How to set pricing for an in-house membership program in your dental practice

In-house memberships are a great way to develop loyal patients for your dental practice. This reduces your dependency on insurance plans, and helps patients afford their dental care.

dental in house membership insurance

You’ve heard it everywhere, from magazines, presentations, dental conferences, and colleagues. Creating and growing an in-house membership program or savings plan is one of the best ways to grow and retain your patients, reduce your dependency on insurance companies, and add more revenue streams to your dental practice.

There are so many benefits to creating an in-house membership program that help your practice financially and your patients clinically that it’s challenging to write about all the benefits in one article. Many practices are creating their own programs, and the big question I hear often as I talk to dental practices across the nation is—how should my practice structure pricing for my in-house membership program?

Here I want to talk about pricing strategies that I believe all dental practices can use to benefit their practice and patients

The importance of auto renewals
Most practices tend to do a one-time charge for the year, then they don’t renew patients who have subscribed to their program. This is a bad practice because the whole purpose of creating an in-house membership program is to keep and retain loyal patients.

Let’s compare an in-house membership program to Amazon Prime. Annual Prime memberships automatically renew each year and people end up buying more from Amazon because the company keeps people loyal by auto renewing subscriptions. This is critical to understand—by auto renewing your memberships, patients will stay loyal and continue to use your services. This revenue model or structure is called the “Evergreen Model,” and it allows your practice to increase its value as you grow your program.

If you manually collect payments monthly or annually, you’ll be off to a bad start. The main goal of in-house membership programs is to grow it to hundreds or thousands of patients. If your staff has to manually run cards and manually call patients to check if they want to subscribe, this model is not good for your practice. Make auto renewals a priority because as the system grows it will be hard to manage without auto renewals.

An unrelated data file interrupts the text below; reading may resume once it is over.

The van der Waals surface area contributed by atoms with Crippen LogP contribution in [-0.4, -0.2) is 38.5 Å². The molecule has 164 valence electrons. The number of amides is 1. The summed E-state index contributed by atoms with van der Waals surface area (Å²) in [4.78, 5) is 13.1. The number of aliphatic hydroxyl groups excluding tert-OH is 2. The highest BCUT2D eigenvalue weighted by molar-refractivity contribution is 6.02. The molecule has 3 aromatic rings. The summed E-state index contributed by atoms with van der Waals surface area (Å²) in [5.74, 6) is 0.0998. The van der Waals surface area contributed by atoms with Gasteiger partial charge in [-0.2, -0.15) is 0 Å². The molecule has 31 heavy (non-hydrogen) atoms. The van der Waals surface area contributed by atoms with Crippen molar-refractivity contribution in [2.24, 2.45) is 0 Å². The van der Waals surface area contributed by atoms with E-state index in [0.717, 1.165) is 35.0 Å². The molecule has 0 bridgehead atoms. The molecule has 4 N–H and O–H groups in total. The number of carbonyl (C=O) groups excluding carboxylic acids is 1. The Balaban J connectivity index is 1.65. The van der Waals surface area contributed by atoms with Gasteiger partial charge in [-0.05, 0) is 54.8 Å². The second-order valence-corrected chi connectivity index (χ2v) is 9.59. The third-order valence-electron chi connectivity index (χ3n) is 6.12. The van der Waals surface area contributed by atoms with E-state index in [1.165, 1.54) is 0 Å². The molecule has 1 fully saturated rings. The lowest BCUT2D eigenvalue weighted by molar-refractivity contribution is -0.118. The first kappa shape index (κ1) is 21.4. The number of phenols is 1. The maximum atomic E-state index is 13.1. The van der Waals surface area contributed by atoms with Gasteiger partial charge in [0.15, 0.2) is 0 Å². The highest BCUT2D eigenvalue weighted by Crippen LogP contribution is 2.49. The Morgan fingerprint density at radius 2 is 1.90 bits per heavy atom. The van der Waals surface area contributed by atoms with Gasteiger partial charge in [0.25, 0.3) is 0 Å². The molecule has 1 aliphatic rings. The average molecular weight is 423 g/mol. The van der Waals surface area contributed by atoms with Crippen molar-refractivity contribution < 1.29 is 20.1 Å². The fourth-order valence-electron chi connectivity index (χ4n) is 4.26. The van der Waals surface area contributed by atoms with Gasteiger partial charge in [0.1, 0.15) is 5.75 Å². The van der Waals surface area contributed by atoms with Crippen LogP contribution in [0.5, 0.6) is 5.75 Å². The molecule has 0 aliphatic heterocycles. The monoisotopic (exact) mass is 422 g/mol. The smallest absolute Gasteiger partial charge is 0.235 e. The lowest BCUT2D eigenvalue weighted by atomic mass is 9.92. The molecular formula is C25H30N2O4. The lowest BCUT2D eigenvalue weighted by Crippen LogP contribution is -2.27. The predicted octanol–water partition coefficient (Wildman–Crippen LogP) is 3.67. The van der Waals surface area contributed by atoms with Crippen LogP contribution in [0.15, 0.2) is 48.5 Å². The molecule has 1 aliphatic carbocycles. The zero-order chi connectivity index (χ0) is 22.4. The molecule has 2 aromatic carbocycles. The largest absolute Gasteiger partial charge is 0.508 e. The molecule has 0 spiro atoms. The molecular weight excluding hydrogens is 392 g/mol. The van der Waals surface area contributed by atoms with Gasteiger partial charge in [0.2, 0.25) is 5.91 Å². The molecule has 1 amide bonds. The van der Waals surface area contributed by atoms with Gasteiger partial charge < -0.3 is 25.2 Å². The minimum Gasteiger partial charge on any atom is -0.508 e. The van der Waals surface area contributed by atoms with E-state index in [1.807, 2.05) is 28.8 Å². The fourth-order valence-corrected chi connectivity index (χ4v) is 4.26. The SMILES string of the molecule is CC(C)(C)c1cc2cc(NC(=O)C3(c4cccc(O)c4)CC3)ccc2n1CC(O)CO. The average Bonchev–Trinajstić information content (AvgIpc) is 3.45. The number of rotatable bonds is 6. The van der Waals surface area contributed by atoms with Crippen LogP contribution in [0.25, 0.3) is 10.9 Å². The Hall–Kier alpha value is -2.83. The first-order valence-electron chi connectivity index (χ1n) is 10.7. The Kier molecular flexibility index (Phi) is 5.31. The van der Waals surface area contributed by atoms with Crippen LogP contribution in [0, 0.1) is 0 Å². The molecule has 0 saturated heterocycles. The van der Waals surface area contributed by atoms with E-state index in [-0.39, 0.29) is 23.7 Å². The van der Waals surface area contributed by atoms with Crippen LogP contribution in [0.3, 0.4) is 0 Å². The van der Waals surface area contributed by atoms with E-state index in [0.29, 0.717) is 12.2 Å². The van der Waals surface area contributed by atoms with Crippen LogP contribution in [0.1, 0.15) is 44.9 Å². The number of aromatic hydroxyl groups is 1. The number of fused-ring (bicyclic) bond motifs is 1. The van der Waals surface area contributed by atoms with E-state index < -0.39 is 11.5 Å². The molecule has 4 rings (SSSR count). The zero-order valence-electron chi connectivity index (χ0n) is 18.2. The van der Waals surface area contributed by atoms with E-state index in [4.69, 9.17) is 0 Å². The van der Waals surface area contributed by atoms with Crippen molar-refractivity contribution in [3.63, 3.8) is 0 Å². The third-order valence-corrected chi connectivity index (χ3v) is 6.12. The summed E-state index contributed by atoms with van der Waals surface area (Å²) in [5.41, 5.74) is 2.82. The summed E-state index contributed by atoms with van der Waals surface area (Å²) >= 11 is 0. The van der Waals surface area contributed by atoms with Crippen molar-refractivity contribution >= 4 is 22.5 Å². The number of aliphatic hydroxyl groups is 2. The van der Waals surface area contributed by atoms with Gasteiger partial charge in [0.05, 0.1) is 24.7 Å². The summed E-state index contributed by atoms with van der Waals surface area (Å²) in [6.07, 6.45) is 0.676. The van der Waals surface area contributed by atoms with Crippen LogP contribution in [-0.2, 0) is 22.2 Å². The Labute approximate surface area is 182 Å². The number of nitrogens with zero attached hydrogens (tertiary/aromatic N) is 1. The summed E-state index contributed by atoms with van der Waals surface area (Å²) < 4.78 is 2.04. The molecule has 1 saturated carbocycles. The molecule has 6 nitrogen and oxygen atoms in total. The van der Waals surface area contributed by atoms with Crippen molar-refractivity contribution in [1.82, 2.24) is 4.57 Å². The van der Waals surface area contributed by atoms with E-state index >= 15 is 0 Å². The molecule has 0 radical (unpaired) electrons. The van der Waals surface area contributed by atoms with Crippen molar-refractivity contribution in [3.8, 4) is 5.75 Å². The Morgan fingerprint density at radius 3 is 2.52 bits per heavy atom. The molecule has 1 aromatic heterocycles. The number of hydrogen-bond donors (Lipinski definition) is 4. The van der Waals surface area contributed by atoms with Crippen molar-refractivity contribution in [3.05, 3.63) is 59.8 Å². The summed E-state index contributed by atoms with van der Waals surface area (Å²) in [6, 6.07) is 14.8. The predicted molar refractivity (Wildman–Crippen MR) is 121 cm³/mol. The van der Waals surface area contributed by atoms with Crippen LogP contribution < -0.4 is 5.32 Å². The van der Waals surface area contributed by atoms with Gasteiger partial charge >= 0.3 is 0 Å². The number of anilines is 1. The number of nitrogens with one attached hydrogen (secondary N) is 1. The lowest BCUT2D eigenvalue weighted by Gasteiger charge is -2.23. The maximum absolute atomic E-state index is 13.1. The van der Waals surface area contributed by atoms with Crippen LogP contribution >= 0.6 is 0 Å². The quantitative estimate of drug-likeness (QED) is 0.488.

Why you should consider monthly pricing
Some patients have big families or are on fixed incomes, and they might not be able to pay for a full year. You want to keep these people in mind as you offer the membership program to patients. It’s important that you auto renew these patients each month or this type of structure won’t work in your practice.

Why you need a system to help manage your program
If you really want to grow and efficiently manage your membership program, you’ll need membership software to help you organize plans, automate payments, track members, and allow members to sign up from your website. Software can make your life easier when managing a membership program, and it relieves the headache of manually tracking and charging patients.

Another reason you need a system is because your front desk manager might be the only one managing the program, but what happens if the person leaves the practice?

Your program fails because the person managing it no longer works for you. It’s crucial that your practice creates a system and uses software to manage and guide your staff on how to create a successful membership program.

Don’t charge too much
The problem I’ve seen is dental practices charging way too much for their membership program so patients don’t sign up because it’s too expensive. The average price across the nation is about $299 per year per patient. This number can increase or decrease depending on your local market, but I would suggest using that figure as a guide to price your program.

If your price is too high, then your program won’t take off. It it’s too low it may hurt your practice. This is why it’s important to understand your local market and what the costs are for this type of program. You can add value by offering other services or products that increase the membership cost. You can also create tiers and have patients choose between three or four options.

Don’t lose money
The purpose of an in-house membership program is to not lose money! You’re not working with insurance so you can offer any kind of savings you want to your patients. But don’t lose money to gain new patients. If a patient is paying $299 per year, the person should get at least 10% off major procedures such as crowns and bridges, and 15% off other procedures such as perio cleanings.

Again, you can create any discount you want to attract your local market. I know of some practices that offer $250 per year and members receive 25% off all services. The greatest benefit is that you’re in control and you benefit from the membership fee plus any other treatments patients need.

Creating an in-house membership program can help you reduce your dependency on insurance, add predictable recurring revenue, and create loyal patients to your practice. I would encourage all dental practices to consider implementing this type of program because it truly helps grow your patient base and attract the large market of patients that do not have dental insurance.

If you have any questions about this business strategy I would love to help. You can also download a free ebook that discusses how to create an in-house membership program.


By Jordon Comstock

This article was first published by DentistryIQ. Republished with permission of PennWell Corporation. All rights reserved.


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